Grin and bear it
Sitting in his suburban apple tree, Richard wonders why his actress mother has forbidden him to visit the elderly neighbour, Stefan Wassilewska.
Richard is fascinated by the strangeness of the house and its Polish owner. When his mother disappears, hearing how Mr Wassilewska lost home and family in the Second World War helps him to accept his own loss.
In her moving account of Mr Wassilewska's life - based on the true stories of boys wrenched from their homes in the night by Russian soldiers and abandoned in the desert wastes, who then escaped to join the Polish Army fighting for the Allies - Annie Campling (better known as Gaye Hicyilmaz) shows the excitement of growing up in wartime and the terrible sadness of the young refugee who travelled alone across continents and survived on his wits. Like other young soldiers, Mr Wassilewska found a friend in Voytek, an orphaned bear cub adopted by the soldiers in Persia who grew up tame and friendly enough to wrestle with them in off-duty moments, to help load ammunition in battle and, most important, to lend a furry ear to their confidences.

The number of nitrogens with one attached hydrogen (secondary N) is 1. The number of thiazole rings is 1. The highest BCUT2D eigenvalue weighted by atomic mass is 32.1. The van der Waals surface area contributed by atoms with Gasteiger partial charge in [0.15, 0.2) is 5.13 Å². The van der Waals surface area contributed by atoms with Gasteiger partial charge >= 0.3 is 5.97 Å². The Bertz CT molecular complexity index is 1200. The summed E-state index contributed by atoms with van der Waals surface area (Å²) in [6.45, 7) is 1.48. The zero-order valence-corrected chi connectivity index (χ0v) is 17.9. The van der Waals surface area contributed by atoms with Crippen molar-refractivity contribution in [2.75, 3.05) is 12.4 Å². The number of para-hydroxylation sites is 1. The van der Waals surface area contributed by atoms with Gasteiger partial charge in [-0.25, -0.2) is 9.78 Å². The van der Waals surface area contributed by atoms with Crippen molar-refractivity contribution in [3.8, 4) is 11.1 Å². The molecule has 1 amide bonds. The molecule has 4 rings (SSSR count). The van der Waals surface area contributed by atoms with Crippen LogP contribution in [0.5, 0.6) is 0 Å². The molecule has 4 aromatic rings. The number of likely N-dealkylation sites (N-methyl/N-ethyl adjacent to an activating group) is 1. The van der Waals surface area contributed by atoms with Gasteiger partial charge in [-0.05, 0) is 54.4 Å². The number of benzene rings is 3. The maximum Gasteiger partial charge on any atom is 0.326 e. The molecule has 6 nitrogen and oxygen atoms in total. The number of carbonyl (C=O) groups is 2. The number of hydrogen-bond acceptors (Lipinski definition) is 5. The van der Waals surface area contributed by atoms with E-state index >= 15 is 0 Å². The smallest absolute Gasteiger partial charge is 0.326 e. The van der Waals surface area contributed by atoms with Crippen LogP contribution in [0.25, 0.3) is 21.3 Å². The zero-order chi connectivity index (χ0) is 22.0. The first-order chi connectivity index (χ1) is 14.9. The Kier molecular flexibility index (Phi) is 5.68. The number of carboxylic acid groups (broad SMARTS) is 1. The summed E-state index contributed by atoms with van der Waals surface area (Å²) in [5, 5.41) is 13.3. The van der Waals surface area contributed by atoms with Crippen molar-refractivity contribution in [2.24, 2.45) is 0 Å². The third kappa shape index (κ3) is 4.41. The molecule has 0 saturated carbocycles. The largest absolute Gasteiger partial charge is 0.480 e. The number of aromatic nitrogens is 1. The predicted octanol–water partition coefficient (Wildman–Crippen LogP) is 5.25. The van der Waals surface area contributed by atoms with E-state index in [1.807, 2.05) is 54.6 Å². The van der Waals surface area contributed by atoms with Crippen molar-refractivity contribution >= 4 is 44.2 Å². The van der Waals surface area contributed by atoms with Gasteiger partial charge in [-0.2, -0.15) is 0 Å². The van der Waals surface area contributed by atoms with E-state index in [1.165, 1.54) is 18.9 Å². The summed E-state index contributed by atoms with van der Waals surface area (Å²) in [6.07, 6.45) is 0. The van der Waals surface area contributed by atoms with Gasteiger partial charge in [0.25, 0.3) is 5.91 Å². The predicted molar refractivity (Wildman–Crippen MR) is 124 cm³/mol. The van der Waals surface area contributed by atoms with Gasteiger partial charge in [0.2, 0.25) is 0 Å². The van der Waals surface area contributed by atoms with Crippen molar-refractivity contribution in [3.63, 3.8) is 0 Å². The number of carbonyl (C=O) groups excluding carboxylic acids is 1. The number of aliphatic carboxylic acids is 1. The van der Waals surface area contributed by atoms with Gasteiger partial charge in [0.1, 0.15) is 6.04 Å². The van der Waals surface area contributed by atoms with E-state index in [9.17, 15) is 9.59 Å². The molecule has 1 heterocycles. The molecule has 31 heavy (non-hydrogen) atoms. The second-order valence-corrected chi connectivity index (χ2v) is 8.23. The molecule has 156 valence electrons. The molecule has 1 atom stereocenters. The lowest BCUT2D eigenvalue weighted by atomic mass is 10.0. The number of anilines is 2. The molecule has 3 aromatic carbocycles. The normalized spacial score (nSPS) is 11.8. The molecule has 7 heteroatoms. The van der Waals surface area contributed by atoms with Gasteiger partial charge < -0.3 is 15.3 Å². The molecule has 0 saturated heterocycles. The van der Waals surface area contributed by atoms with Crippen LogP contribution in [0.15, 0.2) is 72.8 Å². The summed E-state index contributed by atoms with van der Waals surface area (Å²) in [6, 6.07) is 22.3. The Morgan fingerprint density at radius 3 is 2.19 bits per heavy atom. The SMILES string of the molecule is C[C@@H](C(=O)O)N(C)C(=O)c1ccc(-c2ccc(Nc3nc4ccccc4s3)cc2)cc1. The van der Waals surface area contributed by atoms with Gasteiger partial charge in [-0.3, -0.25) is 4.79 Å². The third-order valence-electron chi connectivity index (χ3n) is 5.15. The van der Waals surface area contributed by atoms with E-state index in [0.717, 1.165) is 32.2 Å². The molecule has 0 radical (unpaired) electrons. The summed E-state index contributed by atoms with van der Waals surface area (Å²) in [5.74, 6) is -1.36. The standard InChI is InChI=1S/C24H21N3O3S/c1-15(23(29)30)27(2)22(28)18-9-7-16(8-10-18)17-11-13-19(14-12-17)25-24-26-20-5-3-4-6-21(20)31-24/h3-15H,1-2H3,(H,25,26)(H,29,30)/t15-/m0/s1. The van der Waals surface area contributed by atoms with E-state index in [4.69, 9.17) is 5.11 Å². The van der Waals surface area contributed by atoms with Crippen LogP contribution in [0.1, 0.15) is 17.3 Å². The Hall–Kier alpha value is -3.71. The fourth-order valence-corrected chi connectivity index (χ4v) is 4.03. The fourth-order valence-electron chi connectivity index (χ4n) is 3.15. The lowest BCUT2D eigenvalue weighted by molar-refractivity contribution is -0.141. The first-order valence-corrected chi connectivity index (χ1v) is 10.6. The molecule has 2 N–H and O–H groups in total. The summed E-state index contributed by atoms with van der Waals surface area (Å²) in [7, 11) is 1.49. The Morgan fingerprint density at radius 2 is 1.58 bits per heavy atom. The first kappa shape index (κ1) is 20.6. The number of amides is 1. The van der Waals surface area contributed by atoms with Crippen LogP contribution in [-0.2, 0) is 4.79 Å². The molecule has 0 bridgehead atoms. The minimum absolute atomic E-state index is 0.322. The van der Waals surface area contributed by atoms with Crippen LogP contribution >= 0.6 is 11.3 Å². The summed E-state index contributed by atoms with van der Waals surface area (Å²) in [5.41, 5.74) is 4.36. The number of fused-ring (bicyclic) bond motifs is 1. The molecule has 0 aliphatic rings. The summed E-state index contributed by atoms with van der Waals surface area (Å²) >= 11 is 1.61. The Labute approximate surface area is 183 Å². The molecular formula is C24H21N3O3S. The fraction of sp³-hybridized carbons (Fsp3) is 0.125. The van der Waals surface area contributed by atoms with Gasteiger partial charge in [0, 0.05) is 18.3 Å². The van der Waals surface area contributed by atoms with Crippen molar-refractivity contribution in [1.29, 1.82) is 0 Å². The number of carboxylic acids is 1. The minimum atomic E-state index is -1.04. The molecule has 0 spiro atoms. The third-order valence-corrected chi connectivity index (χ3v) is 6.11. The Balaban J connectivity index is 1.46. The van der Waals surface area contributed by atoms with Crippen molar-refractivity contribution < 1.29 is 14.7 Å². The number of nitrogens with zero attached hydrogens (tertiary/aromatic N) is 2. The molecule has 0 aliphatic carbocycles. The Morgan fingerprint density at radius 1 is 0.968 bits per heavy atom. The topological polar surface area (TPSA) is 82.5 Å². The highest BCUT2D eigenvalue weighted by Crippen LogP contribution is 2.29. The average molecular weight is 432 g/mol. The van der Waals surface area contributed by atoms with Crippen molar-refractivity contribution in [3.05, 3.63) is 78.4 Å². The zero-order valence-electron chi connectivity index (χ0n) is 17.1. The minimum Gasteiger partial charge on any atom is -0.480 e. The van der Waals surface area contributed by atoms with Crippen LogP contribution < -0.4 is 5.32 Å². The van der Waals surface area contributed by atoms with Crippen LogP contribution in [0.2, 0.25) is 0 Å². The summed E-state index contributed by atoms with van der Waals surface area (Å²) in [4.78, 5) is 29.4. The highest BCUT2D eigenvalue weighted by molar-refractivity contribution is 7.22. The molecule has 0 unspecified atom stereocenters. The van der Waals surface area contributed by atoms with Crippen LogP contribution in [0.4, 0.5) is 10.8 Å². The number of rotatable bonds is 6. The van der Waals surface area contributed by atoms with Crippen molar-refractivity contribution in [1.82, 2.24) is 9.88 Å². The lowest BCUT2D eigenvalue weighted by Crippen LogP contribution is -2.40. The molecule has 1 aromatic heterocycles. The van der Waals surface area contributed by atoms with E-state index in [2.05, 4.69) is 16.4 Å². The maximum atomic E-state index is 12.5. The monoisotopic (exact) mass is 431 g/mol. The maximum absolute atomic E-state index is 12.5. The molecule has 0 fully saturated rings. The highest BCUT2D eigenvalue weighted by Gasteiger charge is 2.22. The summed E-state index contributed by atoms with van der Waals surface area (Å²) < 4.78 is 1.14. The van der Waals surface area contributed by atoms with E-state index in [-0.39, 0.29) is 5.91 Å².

The bear, too, was real - he eventually died in Edinburgh Zoo in 1963 - but in Campling's story Voytek is an excellent device holding together a story that does not shirk from the complex politics of the time or the complicated emotions of the refugee who can never go home.
However, a jarring note is the author's mistake in using the feminine form of her hero's name. He should properly be Mr Wassilewski.
It is odd, too, that she feels the need to change the name she has won awards with for one perhaps "easier" for marketing people to pronounce. If Stefan the refugee had changed his name to Stephen and made his house conform with his neighbours', would Richard have been alerted to his differentness and benefited from his rich life?